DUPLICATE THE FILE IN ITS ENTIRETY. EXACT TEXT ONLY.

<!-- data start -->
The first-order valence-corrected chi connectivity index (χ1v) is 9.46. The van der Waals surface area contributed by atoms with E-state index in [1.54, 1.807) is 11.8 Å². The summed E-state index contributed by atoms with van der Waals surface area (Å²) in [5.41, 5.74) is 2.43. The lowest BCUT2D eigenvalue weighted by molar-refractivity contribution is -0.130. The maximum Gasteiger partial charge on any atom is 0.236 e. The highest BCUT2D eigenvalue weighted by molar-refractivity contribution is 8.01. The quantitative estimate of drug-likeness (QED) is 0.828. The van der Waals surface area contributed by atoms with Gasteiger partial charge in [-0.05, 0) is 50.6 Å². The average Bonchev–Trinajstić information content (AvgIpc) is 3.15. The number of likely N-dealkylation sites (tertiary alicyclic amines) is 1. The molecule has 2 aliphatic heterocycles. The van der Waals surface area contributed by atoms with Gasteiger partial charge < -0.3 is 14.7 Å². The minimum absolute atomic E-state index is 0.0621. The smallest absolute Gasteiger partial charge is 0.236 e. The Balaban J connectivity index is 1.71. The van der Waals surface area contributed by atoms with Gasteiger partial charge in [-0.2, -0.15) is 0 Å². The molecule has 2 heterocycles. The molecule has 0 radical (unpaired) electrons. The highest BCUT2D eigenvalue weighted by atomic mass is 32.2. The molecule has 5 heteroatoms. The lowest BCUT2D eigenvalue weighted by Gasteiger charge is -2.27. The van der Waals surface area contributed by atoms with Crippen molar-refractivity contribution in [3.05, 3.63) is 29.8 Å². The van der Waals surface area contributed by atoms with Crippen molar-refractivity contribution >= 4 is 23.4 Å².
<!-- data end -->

The first-order valence-corrected chi connectivity index (χ1v) is 9.46. The van der Waals surface area contributed by atoms with E-state index in [1.54, 1.807) is 11.8 Å². The summed E-state index contributed by atoms with van der Waals surface area (Å²) in [5.41, 5.74) is 2.43. The lowest BCUT2D eigenvalue weighted by molar-refractivity contribution is -0.130. The maximum Gasteiger partial charge on any atom is 0.236 e. The highest BCUT2D eigenvalue weighted by molar-refractivity contribution is 8.01. The quantitative estimate of drug-likeness (QED) is 0.828. The van der Waals surface area contributed by atoms with Gasteiger partial charge in [-0.05, 0) is 50.6 Å². The average Bonchev–Trinajstić information content (AvgIpc) is 3.15. The number of likely N-dealkylation sites (tertiary alicyclic amines) is 1. The molecule has 2 aliphatic heterocycles. The van der Waals surface area contributed by atoms with Gasteiger partial charge < -0.3 is 14.7 Å². The minimum absolute atomic E-state index is 0.0621. The smallest absolute Gasteiger partial charge is 0.236 e. The Balaban J connectivity index is 1.71. The van der Waals surface area contributed by atoms with Gasteiger partial charge in [-0.2, -0.15) is 0 Å². The molecule has 2 heterocycles. The molecule has 0 radical (unpaired) electrons. The highest BCUT2D eigenvalue weighted by atomic mass is 32.2. The molecule has 5 heteroatoms. The lowest BCUT2D eigenvalue weighted by Gasteiger charge is -2.27. The van der Waals surface area contributed by atoms with Crippen molar-refractivity contribution in [3.05, 3.63) is 29.8 Å². The van der Waals surface area contributed by atoms with Crippen molar-refractivity contribution >= 4 is 23.4 Å².